By Alexandra Burlacu | Feb 11, 2013 12:18 PM EST
The Australian government has subpoenaed technology giants Apple, Microsoft and Adobe to appear before a committee and justify their high prices in the country.
All three companies are due to appear before a public hearing on March 22 to explain why some of their products cost more in Australia than in other countries.
After consumer bodies have complained on several occasions that Australians are overcharged, the House of Representatives launched an investigation in July 2012 to determine whether some goods were indeed higher priced in Australia compared to other parts of the world. The companies have made written submissions to the committee, but so far they have declined to appear in person despite several requests.
According to CNET Australia, the country's House Committee on Infrastructure and Communications officially subpoenaed Apple, Microsoft and Adobe on Monday, Feb. 10, to explain why products on the Australian market apparently carry higher premiums than identical items sold internationally. The summons (PDF) is part of an ongoing investigation probing potential price-gouging regarding digital content and computer hardware.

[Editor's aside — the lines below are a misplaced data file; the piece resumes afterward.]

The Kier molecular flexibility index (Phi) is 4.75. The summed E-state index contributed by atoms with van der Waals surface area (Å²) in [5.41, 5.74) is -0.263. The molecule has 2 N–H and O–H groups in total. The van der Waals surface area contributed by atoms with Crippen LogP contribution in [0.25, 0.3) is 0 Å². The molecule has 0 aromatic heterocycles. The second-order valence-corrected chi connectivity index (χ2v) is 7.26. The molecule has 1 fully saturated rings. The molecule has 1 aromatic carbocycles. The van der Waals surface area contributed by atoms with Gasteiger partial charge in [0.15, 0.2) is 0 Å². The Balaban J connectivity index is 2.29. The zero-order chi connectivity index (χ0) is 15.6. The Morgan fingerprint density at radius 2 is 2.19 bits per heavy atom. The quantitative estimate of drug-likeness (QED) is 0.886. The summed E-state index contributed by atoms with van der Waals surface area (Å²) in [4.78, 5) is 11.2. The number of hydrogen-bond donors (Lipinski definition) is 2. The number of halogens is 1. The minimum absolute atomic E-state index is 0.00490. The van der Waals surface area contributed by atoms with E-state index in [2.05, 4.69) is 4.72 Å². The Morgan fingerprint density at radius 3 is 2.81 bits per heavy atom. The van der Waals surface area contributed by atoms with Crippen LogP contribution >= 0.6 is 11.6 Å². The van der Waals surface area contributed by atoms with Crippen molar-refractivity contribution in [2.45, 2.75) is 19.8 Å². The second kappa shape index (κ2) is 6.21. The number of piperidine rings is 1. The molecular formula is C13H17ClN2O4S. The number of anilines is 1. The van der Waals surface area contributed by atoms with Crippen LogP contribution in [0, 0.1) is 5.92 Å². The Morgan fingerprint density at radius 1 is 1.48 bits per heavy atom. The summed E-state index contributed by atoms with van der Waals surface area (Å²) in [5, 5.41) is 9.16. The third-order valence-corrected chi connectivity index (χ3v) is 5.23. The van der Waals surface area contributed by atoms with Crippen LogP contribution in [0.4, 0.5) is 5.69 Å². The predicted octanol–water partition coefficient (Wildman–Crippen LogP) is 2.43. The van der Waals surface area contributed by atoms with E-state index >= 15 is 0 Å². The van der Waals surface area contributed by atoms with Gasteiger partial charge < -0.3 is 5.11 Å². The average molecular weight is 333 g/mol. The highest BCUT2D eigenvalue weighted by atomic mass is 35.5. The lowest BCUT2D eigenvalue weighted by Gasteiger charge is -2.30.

"Adobe, Apple and Microsoft are just a few firms that have continually defied the public's call for answers and refused to appear before the IT Pricing Inquiry," said Member of Parliament and inquiry chief Ed Husic, as quoted by Kotaku Australia. "It'll be interesting to hear specifically how all three companies defend their practices - particularly with regards to the pricing of digital products. Considering the amount of publishers that artificially raise prices on services like Steam for Australian consumers, hopefully these summons represent a very real attempt by the Australian government to take IT companies to task on unfair pricing policies."
The Australian Parliament first launched the probe over IT hardware and software back in April 2012, aiming to investigate price differences between Australia and other countries. Earlier reports cited the cost of Adobe's Creative Suite 6 as an example. The product launched last year in the U.S. with a $1,299 price tag, while in Australia it cost more than double - nearly $2,700.
If the companies fail to appear on March 22 they could be held in contempt of Parliament. Possible penalties in this case include a range of measures, including fines or even jail time.